I also have to say I am somewhat surprised by the tone of your post, Kevin. I'm not sure why I would be accused of acting out of "spite" towards Glass, whom I've never met. My post was not based upon a knee jerk reaction, but rather upon a quite thorough review of the available materials about the case and upon the standard an applicant like him must meet: "a lengthy period of exemplary conduct." While I of course expect people to disagree with me--and have had civil discussions about this issue with colleagues, students and friends with a range of views--I don't think I am holding myself out as better than anyone or that I merit sarcastic and snide asides. Simply, I believe that the law is an honorable profession and, since I both write and teach in professional responsibility and ethics, am deeply concerned about how the profession evolves and is responsive to the public. And while I respect the right of witnesses to testify for Glass, there were also many who testified against him and many of his witnesses apparently did not know the extent of Glass' subsequent actions (e.g. misrepresenting information in his NY bar application). You seem to imply that only people who know Glass, or who are present at the confidential bar trial, should be permitted an opinion on him. We are a self-regulating profession, which means that we should all care about, and are entitled to opine upon, these issues.

Posted by: Cynthia Godsoe | Aug 14, 2012 1:39:16 PM

I blogged about this case here awhile ago and I'll reiterate what I wrote then, in furtherance of Paul's point: Journalism is a profession that shares many similarities with law and it is for that reason that I understand the Bar's special hesitancy with Glass' candidacy, as opposed to someone who engaged in other acts, even deceitful acts, in a different context.

Posted by: Howard Wasserman | Aug 14, 2012 2:37:24 PM

What an interesting issue. It seems particularly difficult when, as here, the substance of the original offense and at least part of what we want to see as rehabilitation is the same: telling the truth. To the extent Glass did not provide full accountings of the fake stories in the NY bar application in 2002, in other words, not only does it indicate a lack of rehabilitation, but it underscores the original lies as (potentially) a fundamental character flaw rather than youthful mistakes.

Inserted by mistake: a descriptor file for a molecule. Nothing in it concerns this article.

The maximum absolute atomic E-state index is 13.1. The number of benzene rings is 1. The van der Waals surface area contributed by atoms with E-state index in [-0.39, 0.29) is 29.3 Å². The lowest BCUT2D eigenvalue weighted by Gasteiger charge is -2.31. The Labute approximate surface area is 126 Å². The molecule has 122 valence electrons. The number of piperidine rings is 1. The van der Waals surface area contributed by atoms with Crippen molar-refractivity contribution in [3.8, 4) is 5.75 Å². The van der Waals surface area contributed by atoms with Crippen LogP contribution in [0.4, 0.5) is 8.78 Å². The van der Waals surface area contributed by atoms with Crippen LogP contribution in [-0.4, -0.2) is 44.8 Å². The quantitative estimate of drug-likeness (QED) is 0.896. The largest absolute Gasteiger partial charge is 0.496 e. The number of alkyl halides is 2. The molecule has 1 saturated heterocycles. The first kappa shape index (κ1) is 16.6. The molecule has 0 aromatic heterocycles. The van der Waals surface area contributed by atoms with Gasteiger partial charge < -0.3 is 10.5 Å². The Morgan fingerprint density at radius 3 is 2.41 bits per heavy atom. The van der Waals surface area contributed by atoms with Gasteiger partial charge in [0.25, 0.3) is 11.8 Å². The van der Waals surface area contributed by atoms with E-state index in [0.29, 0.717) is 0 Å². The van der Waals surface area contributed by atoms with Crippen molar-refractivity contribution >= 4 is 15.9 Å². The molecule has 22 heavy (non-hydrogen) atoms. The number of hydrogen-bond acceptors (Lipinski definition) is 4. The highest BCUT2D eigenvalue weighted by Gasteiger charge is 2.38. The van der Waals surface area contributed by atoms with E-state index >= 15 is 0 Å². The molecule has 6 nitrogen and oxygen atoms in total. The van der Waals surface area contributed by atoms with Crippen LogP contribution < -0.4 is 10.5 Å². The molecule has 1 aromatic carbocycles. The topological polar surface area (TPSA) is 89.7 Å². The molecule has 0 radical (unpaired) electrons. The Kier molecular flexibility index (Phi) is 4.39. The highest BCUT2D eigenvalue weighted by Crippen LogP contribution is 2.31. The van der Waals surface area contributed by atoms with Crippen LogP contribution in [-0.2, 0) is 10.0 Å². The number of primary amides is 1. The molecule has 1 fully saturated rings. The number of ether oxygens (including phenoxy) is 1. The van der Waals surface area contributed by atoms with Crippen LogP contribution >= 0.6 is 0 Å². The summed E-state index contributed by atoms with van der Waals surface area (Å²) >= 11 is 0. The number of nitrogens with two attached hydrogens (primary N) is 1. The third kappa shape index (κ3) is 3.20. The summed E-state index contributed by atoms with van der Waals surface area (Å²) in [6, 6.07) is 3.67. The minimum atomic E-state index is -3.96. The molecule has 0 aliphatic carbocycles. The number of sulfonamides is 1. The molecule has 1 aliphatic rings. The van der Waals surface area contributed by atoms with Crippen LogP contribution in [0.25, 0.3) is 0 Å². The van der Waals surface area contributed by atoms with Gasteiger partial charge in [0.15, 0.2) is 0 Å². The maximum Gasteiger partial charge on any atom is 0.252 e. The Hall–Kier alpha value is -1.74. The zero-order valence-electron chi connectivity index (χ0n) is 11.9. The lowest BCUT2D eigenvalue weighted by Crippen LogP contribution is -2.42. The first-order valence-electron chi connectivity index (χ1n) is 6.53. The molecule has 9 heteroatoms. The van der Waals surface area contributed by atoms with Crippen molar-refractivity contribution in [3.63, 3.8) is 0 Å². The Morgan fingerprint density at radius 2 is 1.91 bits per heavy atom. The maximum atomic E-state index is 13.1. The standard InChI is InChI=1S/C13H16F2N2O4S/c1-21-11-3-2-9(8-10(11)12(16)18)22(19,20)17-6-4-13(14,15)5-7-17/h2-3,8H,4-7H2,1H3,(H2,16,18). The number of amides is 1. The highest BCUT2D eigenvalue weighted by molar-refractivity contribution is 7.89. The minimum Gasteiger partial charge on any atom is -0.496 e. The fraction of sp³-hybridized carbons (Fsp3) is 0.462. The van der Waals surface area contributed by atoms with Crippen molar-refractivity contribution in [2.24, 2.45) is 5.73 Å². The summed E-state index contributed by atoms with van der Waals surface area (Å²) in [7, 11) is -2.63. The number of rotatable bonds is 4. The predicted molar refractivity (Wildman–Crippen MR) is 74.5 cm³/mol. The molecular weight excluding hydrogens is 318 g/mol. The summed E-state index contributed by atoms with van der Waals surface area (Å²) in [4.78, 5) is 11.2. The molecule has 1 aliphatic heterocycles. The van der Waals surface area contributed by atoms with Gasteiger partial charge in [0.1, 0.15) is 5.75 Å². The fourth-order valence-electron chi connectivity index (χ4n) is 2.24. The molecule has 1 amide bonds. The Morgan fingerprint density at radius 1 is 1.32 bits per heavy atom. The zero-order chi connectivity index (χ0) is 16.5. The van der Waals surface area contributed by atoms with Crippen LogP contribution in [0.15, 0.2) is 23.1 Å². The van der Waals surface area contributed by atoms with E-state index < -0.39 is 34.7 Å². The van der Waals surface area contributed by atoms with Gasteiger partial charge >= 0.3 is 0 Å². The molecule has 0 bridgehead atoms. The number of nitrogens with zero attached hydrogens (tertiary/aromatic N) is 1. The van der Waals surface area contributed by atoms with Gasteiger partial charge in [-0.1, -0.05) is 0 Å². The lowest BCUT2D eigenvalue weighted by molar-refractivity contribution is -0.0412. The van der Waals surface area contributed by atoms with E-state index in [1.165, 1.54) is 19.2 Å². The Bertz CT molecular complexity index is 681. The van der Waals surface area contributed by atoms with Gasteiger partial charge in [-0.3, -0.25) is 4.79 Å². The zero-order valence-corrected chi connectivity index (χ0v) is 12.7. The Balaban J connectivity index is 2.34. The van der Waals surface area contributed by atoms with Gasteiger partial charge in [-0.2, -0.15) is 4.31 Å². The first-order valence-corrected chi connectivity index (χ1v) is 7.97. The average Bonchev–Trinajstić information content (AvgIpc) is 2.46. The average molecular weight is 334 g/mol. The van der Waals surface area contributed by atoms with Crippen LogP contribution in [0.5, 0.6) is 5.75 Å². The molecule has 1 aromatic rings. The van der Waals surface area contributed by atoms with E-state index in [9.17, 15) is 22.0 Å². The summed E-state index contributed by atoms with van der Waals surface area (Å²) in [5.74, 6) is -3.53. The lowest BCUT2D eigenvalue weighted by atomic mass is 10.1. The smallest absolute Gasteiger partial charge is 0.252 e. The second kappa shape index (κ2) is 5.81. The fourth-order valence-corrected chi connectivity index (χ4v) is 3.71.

Posted by: Dara Purvis | Aug 14, 2012 3:39:17 PM

If these hypothetical poor, juvinile minorities were accused of plagiarizing news articles then this post would make a lot more sense.

"Family background" defenses don't work in a lot of situations, whether you're white or not.

Posted by: Joel | Aug 14, 2012 8:09:10 PM

Im a little unclear on your point -- do you mean family background defenses should only work for people who lie and not for other crimes/bad acts? Bizarre.

Sent from my iPhone

Posted by: Cynthia Godsoe | Aug 14, 2012 9:06:35 PM

The simplistic, binary, automaton "thinking" which undergirds this post is frightening. While it's true that Stephen Glass was wrong to fabricate articles in The New Republic, it's equally wrong to trash a person's entire life without giving the person an opportunity to redeem himself. This is especially true when the wrongdoer was young when he made his mistake.

Stephen Glass did a bad thing when he made up stories in The New Republic, but that doesn't mean he's a bad person. Glass has been publicly vilified, threatened, precluded from maximizing his abilities, and labeled a monster for almost fifteen years. The guy has been through enough. Consequently, he should be given a second chance and accepted as a member of the California State Bar. By minting Glass as an attorney, the State Bar will be accomplishing two important goals simultaneously: 1) they will allow Glass to prove that he's worthy of the public's trust and 2) they'll show that every person is better than the worst mistake he's ever made.

Posted by: Jack | Oct 31, 2012 12:57:13 AM

Does anyone know if Johnathan Perkins was allowed entry into the bar? I sure hope not. http://abovethelaw.com/2012/01/an-update-on-johnathan-perkins-did-he-get-his-law-degree/#disqus_thread

Posted by: AnonLawProf | Oct 31, 2012 9:33:10 AM

Would we allow Bernie Madoff into the bar after 15 years of repentance? The magnitude of his deceit is too great to let him in.

Posted by: Concerned | Jan 17, 2013 2:41:44 AM